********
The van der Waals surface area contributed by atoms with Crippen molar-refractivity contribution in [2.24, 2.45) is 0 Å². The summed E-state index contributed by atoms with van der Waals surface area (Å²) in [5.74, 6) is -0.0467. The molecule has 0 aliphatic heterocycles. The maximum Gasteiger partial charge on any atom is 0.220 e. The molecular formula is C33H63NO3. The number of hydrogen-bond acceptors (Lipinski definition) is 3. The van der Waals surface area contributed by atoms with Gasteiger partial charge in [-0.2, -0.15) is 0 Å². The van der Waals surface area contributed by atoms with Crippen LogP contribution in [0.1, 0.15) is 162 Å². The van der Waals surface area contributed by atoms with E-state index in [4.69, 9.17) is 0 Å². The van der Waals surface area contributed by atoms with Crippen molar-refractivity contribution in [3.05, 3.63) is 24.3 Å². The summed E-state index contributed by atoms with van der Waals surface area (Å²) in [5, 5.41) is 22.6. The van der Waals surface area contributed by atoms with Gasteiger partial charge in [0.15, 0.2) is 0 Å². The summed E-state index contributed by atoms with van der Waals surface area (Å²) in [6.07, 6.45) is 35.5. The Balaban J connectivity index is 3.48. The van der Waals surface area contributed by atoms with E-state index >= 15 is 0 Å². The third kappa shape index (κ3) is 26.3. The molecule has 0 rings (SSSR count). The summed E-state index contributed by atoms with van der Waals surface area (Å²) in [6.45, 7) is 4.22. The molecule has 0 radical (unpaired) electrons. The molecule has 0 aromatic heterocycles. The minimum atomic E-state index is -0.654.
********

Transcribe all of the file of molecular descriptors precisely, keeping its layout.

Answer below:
The van der Waals surface area contributed by atoms with Crippen molar-refractivity contribution in [2.24, 2.45) is 0 Å². The summed E-state index contributed by atoms with van der Waals surface area (Å²) in [5.74, 6) is -0.0467. The molecule has 0 aliphatic heterocycles. The maximum Gasteiger partial charge on any atom is 0.220 e. The molecular formula is C33H63NO3. The number of hydrogen-bond acceptors (Lipinski definition) is 3. The van der Waals surface area contributed by atoms with Gasteiger partial charge in [-0.2, -0.15) is 0 Å². The van der Waals surface area contributed by atoms with Crippen LogP contribution in [0.1, 0.15) is 162 Å². The van der Waals surface area contributed by atoms with E-state index in [4.69, 9.17) is 0 Å². The van der Waals surface area contributed by atoms with Crippen molar-refractivity contribution in [3.05, 3.63) is 24.3 Å². The summed E-state index contributed by atoms with van der Waals surface area (Å²) in [5, 5.41) is 22.6. The van der Waals surface area contributed by atoms with Gasteiger partial charge in [0.15, 0.2) is 0 Å². The summed E-state index contributed by atoms with van der Waals surface area (Å²) in [6.07, 6.45) is 35.5. The Balaban J connectivity index is 3.48. The van der Waals surface area contributed by atoms with E-state index >= 15 is 0 Å². The third kappa shape index (κ3) is 26.3. The molecule has 0 rings (SSSR count). The summed E-state index contributed by atoms with van der Waals surface area (Å²) in [6.45, 7) is 4.22. The molecule has 0 radical (unpaired) electrons. The molecule has 0 aromatic heterocycles. The minimum atomic E-state index is -0.654.